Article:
Over the next two weeks we’ll view Santiago from the vantage point afforded from the upper deck of what is rapidly becoming a touring favorite in cities around the globe — the Hop-on/Hop-off bus. These conveyances are great ways to tour a town to scout out areas that pique your interest and deserve further scrutiny later. Another advantage is that you can hop off the bus at any of the stops, and then hop on another after you’ve walked a certain area all for one convenient price. Hence the term “Ho-Ho,” short for Hop-on/Hop-off.
The view from the upper deck also affords the photographer with a vantage point not available from the ground, obviously. But you have to adjust your camera settings to take advantage. You’ll probably want to up the ISO to obtain higher shutter speeds since motion blur can be a problem aboard a moving vehicle. This is especially true during cloudy conditions, at or just after dawn, right around dusk, and in shady areas. Best to just go ahead and set to between ISOs 200 and 400 depending on the size and pixel rating of your camera’s sensor. Remember what I’ve told you before in my photography lesson blogs — in low light conditions bigger (sensor) is better, but more (megapixels) are not your friend. The more megapixels crammed onto a sensor means a reduction in the size — and thus light-gathering capability — of the individual pixels. This results in digital noise and reduced resolution, especially at higher ISO settings.
Thus, depending on your camera, ISO and shutter speed can become a critical balancing act in the effort to obtain the highest possible quality image.
I currently take two cameras with me while on vacation. My trusty Canon G1 X has become my back-up, but its 12-megapixel, 1.5-inch sensor is still a champ for low light. My primary travel camera is a 20-megapixel, 1-inch Panasonic FZ1000, but it also sports a much more versatile 25mm-to-400mm lens as opposed to the Canon’s 28mm-to-112mm zoom. That clearly gives the travel photography advantage to the FZ1000, especially in bright lighting, and Handheld Night Shot mode nullifies much of the Canon’s low-light advantage during stationary photography.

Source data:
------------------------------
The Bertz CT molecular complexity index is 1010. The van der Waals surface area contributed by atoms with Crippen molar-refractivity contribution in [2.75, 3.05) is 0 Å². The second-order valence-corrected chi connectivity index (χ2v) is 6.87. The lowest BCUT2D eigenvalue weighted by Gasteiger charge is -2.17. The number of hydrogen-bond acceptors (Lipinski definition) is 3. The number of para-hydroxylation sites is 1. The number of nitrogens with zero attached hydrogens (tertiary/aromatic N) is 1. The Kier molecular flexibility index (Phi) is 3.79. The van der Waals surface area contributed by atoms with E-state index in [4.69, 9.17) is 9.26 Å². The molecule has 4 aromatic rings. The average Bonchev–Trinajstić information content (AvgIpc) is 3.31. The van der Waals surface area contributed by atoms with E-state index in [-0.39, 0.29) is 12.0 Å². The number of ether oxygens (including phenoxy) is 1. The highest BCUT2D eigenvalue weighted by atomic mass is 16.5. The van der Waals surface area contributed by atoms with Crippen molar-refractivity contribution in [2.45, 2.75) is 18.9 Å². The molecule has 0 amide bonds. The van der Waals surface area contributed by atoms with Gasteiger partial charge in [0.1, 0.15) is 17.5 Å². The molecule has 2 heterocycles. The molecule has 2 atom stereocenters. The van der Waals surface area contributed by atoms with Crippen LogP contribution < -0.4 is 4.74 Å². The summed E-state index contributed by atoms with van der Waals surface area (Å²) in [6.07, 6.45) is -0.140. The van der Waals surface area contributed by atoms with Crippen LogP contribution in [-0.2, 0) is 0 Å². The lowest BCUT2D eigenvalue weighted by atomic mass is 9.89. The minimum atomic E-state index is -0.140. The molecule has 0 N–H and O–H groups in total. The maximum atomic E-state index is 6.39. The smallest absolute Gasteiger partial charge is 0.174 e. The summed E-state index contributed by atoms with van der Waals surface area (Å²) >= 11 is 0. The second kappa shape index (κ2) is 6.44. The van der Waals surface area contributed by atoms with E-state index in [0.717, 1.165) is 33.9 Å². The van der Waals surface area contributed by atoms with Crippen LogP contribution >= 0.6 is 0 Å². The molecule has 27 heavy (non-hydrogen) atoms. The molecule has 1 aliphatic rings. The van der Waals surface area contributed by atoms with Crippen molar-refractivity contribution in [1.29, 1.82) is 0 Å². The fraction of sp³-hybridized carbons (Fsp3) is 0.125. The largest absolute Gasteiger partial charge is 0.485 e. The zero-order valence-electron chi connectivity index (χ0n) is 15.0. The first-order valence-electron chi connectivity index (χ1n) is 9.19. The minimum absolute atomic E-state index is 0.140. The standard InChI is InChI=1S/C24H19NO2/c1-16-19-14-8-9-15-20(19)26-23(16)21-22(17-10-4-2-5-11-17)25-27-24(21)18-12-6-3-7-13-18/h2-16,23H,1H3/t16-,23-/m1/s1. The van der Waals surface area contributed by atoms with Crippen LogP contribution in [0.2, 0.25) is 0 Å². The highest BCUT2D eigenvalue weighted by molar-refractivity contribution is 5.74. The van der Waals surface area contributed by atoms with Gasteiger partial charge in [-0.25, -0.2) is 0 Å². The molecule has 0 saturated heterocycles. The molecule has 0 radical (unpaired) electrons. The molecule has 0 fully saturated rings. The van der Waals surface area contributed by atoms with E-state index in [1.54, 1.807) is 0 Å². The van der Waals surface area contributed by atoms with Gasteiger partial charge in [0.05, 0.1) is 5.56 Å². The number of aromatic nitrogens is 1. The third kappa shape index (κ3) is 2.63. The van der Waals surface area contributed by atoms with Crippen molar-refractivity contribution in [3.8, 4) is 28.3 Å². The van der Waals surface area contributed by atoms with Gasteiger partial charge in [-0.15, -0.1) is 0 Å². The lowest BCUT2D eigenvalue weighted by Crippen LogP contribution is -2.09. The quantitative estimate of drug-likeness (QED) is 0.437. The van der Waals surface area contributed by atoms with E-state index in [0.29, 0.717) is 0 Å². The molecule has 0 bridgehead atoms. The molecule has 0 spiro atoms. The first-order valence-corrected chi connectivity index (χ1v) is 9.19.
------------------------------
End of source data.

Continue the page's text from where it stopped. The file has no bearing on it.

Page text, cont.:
Fortunately today’s Ho-Ho excursion took place during mostly sunny skies, so I didn’t have to give up too much on the FZ1000. Most shots shown today and for the next two weeks were taken at around ISO 125 to ISO 160, and the FZ1000 seems to be quite capable of going up to at least ISO 800 before noise and resolution start to noticeably impact image quality.
Keeping ISO below 200 for most of this excursion allowed shutter speeds of 1/500th or faster, which was more than adequate to stop motion blur.
At other times I would wait for the Ho-Ho to slow, or quickly up the ISO for a specific shot.
The trick here is to keep the ISO as low as possible while still freezing motion. Another tip is to take advantage of the widest aperture available on your lens, which on the FZ1000 ranges from f2.8 to f4.0 depending on the amount of zoom employed.